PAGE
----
Beyond enabling smallholder farmers to access quality markets, P4P has emerged over the years as a stepping-stone for many low-income farmers – especially women – to improve their livelihoods. This is the story of Biba Sanou, a woman whose involvement in P4P helped her move up the social ladder in Western Burkina Faso.
Biba Sanou is a woman in her fifties with many responsibilities. Since her husband emigrated a decade ago, she has been the head of her household, caring for five children and making sure there is enough money to provide for food, housing and school fees. She is also the leader of Kouroudia women’s group, a P4P supported farmers’ organisation in Western Burkina Faso.
Access to credit key reason for success
For Biba and her farmers’ organisation, the P4P experience started in 2010. Through a number of training sessions on agricultural techniques, organic fertilizer production and use, business management, commodity quality management, and contract negotiation, P4P and its partners boosted the women’s skills and confidence. After these trainings, Biba and her fellow group members used WFP contracts to secure loans from a local micro-credit bank. The loans allowed them to increase the group’s sales, which, in turn, allowed them to start other farming activities, such as lucrative vegetable gardening. The loan also allowed the women to start processing and selling maize flour for additional income.
Biba proudly shares her experience of participating in the group, and particularly the benefits acquired from investing her first loan of US$100 in petty trade activities.
”As I paid off my first loan on time, I could continue to secured more substantial loans in the following years, tripling my initial loan amount” said Biba. By the third year she earned a total of US$1,000 from her activities, and managed to save US$300 after catering for her needs and those of her five children.
Farmers’ organisation provides resilience to drought
Biba took advantage of her increased knowledge and income to invest in improved farming techniques and inputs. She also decided to hire workers for her farm which further increased her crop yields.
“I find it incredible that my fields now produce 3.5 metric tons of maize. Four years earlier, it was just half-a-metric ton harvested on the same piece of land”, she said.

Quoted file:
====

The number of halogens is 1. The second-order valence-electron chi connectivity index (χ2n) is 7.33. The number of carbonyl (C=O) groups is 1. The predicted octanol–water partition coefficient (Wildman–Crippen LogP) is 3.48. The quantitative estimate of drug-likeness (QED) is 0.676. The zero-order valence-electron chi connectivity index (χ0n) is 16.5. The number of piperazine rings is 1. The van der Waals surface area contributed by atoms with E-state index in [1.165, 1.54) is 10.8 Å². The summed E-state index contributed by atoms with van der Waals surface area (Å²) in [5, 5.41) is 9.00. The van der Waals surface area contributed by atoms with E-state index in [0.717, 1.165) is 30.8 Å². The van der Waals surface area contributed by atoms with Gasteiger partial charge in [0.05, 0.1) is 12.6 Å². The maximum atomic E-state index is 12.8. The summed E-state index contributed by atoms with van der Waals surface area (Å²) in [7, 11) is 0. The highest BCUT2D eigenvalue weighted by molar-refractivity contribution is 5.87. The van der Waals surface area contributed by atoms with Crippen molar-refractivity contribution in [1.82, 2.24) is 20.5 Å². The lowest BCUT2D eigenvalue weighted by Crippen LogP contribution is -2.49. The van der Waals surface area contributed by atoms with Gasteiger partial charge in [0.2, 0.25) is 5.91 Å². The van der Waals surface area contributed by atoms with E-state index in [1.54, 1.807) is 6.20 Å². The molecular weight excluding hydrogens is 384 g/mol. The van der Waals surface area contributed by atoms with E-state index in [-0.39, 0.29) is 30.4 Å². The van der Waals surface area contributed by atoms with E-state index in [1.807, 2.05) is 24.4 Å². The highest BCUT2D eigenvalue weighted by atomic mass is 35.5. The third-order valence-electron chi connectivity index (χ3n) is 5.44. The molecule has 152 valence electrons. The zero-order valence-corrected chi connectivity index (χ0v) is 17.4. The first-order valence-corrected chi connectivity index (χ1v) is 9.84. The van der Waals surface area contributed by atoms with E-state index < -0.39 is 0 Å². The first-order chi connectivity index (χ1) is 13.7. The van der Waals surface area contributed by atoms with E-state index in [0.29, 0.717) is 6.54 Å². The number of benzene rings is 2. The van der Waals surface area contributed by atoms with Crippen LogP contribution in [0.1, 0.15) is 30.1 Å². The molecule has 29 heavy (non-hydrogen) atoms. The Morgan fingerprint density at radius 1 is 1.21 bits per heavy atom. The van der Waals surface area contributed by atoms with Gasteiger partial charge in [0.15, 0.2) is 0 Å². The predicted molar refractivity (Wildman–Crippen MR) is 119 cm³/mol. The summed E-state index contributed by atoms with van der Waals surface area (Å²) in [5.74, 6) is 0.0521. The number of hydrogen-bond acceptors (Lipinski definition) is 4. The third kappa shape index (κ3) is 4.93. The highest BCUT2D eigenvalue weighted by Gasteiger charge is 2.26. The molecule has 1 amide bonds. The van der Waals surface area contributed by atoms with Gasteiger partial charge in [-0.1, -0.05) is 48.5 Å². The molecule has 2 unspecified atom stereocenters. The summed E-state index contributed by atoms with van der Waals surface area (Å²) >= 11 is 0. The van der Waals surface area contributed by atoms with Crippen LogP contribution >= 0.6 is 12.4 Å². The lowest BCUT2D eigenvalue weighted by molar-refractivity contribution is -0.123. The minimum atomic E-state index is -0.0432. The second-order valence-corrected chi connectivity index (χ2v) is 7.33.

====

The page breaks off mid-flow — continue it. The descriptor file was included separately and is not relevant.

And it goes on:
Biba’s affiliation to P4P through her farmers’ organisation proved to strengthen her ability to weather shocks, as WFP provides an assured market, hence provides her with an income. In 2012 she earned US$340 from sales of her surplus food staples, a substantial amount of money by local standards. This was particularly helpful when a food crisis struck Burkina Faso and the rest of the Sahel Region, following a drought in 2011.
In order to increase her income further, Biba is also seizing the opportunity to sell cow-peas to WFP. P4P’s cow-pea procurement targets women since they control the production and marketing of this crop.
Expanding the business and improving quality of life
As an example of Biba’s increased business acumen, she expanded her production portfolio after observing neighbouring markets.
“I knew that there was a high demand for groundnuts and vegetables in the neighbouring town so I decided to see if I could increase my income by selling to them” she said and added: “I recently calculated a profit of US$600 from these sales”, she said.
Biba gives full credit for her life-changing success to the trainings and various market and credit opportunities gained through P4P. She especially traces the source of her success back to the coaching she received from a female field monitor at P4P's partners organisation Oxfam. “I was encouraged to believe that I can do this. My life is very different today. It is much better”, Biba said.
And Biba keeps on moving forward. Her latest investments are two goats and two bicycles. Together with her oldest sons, she is setting up a plan for how to expand the business to include livestock breeding. The P4P team in Burkina Faso is looking forward continuing to follow Biba’s exponential progress.
Story by P4P’s team in Burkina Faso
Small-scale, subsistence-oriented farming of approximately three hectares per household dominates Burkina Faso’s agricultural sector. Smallholder farmers suffer from low productivity due to low-input production systems and a dependence on rainfall. P4P Burkina Faso works with partners to improve productivity and smallholder’s access to inputs, and works with financial institutions to address credit issues. Thus far, P4P and its partners have provided over 5,000 smallholder farmers’ with trainings in quality management, storage, logistics, transport, contracting, accessing credit and developing partnerships. In addition, P4P is aiming to connect farmers’ organizations to the national food security stock agency as a sustainable quality oriented market beyond WFP. 56 percent of the farmers trained under P4P in Burkina Faso are women.